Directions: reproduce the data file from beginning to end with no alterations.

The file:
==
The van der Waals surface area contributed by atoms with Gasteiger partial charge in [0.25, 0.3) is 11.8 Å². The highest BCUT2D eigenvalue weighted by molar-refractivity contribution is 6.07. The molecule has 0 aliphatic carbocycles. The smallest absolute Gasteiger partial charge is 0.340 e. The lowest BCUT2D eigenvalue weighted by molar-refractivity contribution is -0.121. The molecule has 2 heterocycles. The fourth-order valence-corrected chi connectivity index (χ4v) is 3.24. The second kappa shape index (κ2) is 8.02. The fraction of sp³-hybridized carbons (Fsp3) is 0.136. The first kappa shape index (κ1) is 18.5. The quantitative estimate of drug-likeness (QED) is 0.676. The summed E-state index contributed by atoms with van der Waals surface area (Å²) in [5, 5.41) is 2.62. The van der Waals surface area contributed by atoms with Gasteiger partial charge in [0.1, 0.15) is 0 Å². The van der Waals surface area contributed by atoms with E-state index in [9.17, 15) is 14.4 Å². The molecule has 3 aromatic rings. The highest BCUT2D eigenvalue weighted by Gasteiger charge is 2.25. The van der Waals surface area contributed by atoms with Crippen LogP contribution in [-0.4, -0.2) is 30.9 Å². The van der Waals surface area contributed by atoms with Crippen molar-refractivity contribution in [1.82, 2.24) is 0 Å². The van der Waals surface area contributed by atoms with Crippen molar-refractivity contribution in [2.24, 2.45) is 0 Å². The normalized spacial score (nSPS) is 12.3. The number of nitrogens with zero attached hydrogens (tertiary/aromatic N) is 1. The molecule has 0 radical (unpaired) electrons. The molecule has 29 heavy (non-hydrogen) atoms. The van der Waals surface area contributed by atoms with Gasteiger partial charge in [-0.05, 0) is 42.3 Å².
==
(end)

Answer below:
The van der Waals surface area contributed by atoms with Gasteiger partial charge in [0.25, 0.3) is 11.8 Å². The highest BCUT2D eigenvalue weighted by molar-refractivity contribution is 6.07. The molecule has 0 aliphatic carbocycles. The smallest absolute Gasteiger partial charge is 0.340 e. The lowest BCUT2D eigenvalue weighted by molar-refractivity contribution is -0.121. The molecule has 2 heterocycles. The fourth-order valence-corrected chi connectivity index (χ4v) is 3.24. The second kappa shape index (κ2) is 8.02. The fraction of sp³-hybridized carbons (Fsp3) is 0.136. The first kappa shape index (κ1) is 18.5. The quantitative estimate of drug-likeness (QED) is 0.676. The summed E-state index contributed by atoms with van der Waals surface area (Å²) in [5, 5.41) is 2.62. The van der Waals surface area contributed by atoms with Gasteiger partial charge in [0.1, 0.15) is 0 Å². The van der Waals surface area contributed by atoms with E-state index in [9.17, 15) is 14.4 Å². The molecule has 3 aromatic rings. The highest BCUT2D eigenvalue weighted by Gasteiger charge is 2.25. The van der Waals surface area contributed by atoms with Crippen LogP contribution in [-0.4, -0.2) is 30.9 Å². The van der Waals surface area contributed by atoms with Crippen molar-refractivity contribution in [1.82, 2.24) is 0 Å². The van der Waals surface area contributed by atoms with Crippen molar-refractivity contribution in [2.24, 2.45) is 0 Å². The normalized spacial score (nSPS) is 12.3. The number of nitrogens with zero attached hydrogens (tertiary/aromatic N) is 1. The molecule has 0 radical (unpaired) electrons. The molecule has 29 heavy (non-hydrogen) atoms. The van der Waals surface area contributed by atoms with Gasteiger partial charge in [-0.05, 0) is 42.3 Å².